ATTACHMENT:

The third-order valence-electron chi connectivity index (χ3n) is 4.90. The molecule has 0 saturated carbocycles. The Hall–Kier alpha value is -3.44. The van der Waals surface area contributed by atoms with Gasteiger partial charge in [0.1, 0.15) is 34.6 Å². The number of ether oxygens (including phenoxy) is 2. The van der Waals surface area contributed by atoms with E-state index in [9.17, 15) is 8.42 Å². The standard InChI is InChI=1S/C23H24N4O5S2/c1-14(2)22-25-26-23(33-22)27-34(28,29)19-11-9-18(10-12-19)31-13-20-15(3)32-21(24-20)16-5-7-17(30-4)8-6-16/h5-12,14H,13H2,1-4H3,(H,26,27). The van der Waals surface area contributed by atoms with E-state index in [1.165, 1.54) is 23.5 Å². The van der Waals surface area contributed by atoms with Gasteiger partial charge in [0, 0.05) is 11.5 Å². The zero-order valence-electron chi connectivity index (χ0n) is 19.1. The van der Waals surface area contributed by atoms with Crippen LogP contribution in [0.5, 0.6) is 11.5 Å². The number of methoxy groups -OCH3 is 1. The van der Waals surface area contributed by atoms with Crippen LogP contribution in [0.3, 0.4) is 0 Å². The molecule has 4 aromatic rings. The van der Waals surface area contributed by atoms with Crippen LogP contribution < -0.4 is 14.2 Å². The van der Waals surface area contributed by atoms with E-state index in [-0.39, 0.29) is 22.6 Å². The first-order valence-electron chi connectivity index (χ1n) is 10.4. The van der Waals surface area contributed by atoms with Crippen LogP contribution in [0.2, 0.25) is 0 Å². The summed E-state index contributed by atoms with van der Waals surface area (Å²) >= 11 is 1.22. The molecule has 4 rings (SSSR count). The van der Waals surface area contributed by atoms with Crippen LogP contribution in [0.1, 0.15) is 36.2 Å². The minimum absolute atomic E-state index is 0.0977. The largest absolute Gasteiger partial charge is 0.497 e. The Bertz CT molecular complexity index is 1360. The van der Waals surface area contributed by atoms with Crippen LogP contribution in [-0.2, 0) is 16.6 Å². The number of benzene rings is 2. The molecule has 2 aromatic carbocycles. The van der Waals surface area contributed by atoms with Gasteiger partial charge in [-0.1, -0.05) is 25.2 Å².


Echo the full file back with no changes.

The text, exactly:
The third-order valence-electron chi connectivity index (χ3n) is 4.90. The molecule has 0 saturated carbocycles. The Hall–Kier alpha value is -3.44. The van der Waals surface area contributed by atoms with Gasteiger partial charge in [0.1, 0.15) is 34.6 Å². The number of ether oxygens (including phenoxy) is 2. The van der Waals surface area contributed by atoms with E-state index in [9.17, 15) is 8.42 Å². The standard InChI is InChI=1S/C23H24N4O5S2/c1-14(2)22-25-26-23(33-22)27-34(28,29)19-11-9-18(10-12-19)31-13-20-15(3)32-21(24-20)16-5-7-17(30-4)8-6-16/h5-12,14H,13H2,1-4H3,(H,26,27). The van der Waals surface area contributed by atoms with E-state index in [1.165, 1.54) is 23.5 Å². The van der Waals surface area contributed by atoms with Gasteiger partial charge in [0, 0.05) is 11.5 Å². The zero-order valence-electron chi connectivity index (χ0n) is 19.1. The van der Waals surface area contributed by atoms with Crippen LogP contribution in [0.5, 0.6) is 11.5 Å². The number of methoxy groups -OCH3 is 1. The van der Waals surface area contributed by atoms with Crippen LogP contribution in [0.3, 0.4) is 0 Å². The molecule has 4 aromatic rings. The van der Waals surface area contributed by atoms with Crippen LogP contribution < -0.4 is 14.2 Å². The van der Waals surface area contributed by atoms with E-state index in [-0.39, 0.29) is 22.6 Å². The first-order valence-electron chi connectivity index (χ1n) is 10.4. The van der Waals surface area contributed by atoms with Crippen LogP contribution in [0.2, 0.25) is 0 Å². The summed E-state index contributed by atoms with van der Waals surface area (Å²) >= 11 is 1.22. The molecule has 4 rings (SSSR count). The van der Waals surface area contributed by atoms with Crippen LogP contribution in [0.1, 0.15) is 36.2 Å². The minimum absolute atomic E-state index is 0.0977. The largest absolute Gasteiger partial charge is 0.497 e. The Bertz CT molecular complexity index is 1360. The van der Waals surface area contributed by atoms with Crippen LogP contribution in [-0.2, 0) is 16.6 Å². The number of benzene rings is 2. The molecule has 2 aromatic carbocycles. The van der Waals surface area contributed by atoms with Gasteiger partial charge in [-0.1, -0.05) is 25.2 Å².